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A Wisconsin man was sentenced to 205 years in prison for murdering five members of his family.
Christopher Stokes, 44, pleaded guilty last month to five counts of intentional homicide, according to the Milwaukee Journal Sentinel. On April 27, 2020, Stokes called 911 and told dispatchers that he’d killed his whole family.
“Um, I just massacred my whole family,” Stokes said on the 911 call. “The gun is still upstairs with the bodies.”
In a second 911 call, he told dispatchers that he’d “just killed my whole family with my Mossberg,” according to Fox 6.
The victims of the shooting included his on-and-off-again girlfriend, Teresa Thomas, 41; their shared son, Demetrius Thomas, 15; and Teresa’s daughter, Tiera Agee, 16. Two others, Lakietha Stokes, 17, and Marcus Stokes, 18, were identified as Stokes’ niece and nephew.
When police arrived, the suspect was sitting outside with the only survivor, Teresa’s 3-year-old grandchild, according to the Sentinel.
One of the arriving officers asked Christopher if he’d heard any of the shots, according to Fox 6.
“Yeah, I didn’t hear them,” said Stokes, according to the criminal complaint. “I did them.”
At Tuesday’s sentencing, Christopher Stokes was allowed to address the court.
“Don’t know what in the world came over me. Woke up and just had blood on my mind. It was, I don’t know,” said Stokes, according to Fox 6. “The reality is, I can’t take it back. I did the ultimate sin. … I deserve to be locked up. I deserve everything I get. I’m not asking for no leniency or anything like that. I deserve it. No one in the world should have done what I did.”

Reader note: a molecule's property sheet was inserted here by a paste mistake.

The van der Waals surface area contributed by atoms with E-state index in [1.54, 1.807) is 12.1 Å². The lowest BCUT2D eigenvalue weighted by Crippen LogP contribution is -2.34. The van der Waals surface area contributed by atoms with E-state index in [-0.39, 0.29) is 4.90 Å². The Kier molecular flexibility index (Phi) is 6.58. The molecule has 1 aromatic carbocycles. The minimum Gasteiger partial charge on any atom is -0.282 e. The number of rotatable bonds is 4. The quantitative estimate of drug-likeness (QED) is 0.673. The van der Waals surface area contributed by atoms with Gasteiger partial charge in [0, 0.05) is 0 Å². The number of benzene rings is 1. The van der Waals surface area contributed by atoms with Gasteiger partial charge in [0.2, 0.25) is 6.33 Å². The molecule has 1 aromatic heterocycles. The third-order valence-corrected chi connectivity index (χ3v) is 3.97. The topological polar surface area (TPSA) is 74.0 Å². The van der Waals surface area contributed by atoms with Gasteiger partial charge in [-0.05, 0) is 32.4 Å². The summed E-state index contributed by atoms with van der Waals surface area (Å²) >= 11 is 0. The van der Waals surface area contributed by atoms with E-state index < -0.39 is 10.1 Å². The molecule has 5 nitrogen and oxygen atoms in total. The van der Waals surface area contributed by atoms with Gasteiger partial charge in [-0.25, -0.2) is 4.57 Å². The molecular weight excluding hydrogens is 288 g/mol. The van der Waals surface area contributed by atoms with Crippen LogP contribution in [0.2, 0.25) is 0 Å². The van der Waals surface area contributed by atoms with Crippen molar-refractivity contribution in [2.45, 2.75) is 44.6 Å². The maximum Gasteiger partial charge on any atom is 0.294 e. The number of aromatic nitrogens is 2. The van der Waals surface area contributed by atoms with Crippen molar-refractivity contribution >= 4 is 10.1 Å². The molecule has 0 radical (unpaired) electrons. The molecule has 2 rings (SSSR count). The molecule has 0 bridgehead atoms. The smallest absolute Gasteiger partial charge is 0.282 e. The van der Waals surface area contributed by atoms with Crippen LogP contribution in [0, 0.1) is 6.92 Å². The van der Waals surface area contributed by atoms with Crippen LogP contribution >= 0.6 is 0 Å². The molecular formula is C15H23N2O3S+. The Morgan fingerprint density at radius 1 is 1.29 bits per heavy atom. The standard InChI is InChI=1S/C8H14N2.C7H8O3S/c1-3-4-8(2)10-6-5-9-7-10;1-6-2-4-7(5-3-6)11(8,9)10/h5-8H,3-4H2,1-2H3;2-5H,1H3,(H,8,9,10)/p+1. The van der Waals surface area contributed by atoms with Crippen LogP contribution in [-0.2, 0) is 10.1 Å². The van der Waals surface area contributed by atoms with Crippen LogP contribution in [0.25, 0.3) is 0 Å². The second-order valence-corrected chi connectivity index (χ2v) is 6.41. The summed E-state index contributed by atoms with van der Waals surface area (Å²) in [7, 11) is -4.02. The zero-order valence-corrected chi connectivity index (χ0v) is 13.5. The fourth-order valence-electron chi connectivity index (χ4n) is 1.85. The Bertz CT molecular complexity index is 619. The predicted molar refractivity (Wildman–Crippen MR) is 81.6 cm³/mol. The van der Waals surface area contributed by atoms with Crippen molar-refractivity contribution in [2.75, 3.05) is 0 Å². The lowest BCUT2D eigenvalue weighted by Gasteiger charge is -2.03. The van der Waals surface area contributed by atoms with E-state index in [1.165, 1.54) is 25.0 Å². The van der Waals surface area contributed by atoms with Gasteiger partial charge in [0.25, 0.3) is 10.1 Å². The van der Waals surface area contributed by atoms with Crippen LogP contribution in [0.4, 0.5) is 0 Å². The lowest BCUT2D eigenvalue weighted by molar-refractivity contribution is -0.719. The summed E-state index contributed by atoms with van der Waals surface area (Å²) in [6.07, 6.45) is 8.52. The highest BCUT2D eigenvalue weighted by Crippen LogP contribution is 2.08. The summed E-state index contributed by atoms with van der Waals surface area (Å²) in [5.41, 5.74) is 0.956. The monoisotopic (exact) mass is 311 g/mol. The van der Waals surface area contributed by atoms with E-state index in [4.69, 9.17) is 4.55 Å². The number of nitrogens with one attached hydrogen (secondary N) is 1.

Judge Michelle Havas sentenced Stokes to 40 years per victim, plus another five years for the illegal possession of a gun as a convicted felon, according to the Sentinel.
Teresa Thomas’s brother, Johnny Hall, was happy with the sentencing.
“It makes me feel happy,” said Hall. “Not just for myself, but for my sister.”
The case was stalled after Stokes' guilty plea in June to determine whether or not he was guilty by reason of mental disease or defect, according to Milwaukee Journal Sentinel. After two doctors’ evaluations, they found that Stokes was fit to stand trial.
As previously reported by Oxygen.com, Stokes had a lengthy criminal history that included felony battery, felony bail jumping, and felony intimidation of a witness in 2007.
In the following years, Stokes pleaded guilty to several misdemeanor domestic violence charges, as reported by WFXR News.
Stokes began receiving help in March 2020, just at the cusp of quarantine, according to his attorney, Nathan Opland-Dobs. Stokes allegedly heard voices, but his counseling sessions were canceled in favor of phone-only communication due to the restrictions of the COVID-19 pandemic, disrupting Stokes’ treatment, according to the Sentinel.
At sentencing, Opland-Dobs continued with his argument that Stokes was not in the right frame of mind, according to the Sentinel.
“Nothing else makes sense,” said Opland-Dobs. ”Nothing else would explain why this would have happened.”
When contacted by Oxygen.com, Opland-Dobs respectfully declined to comment.
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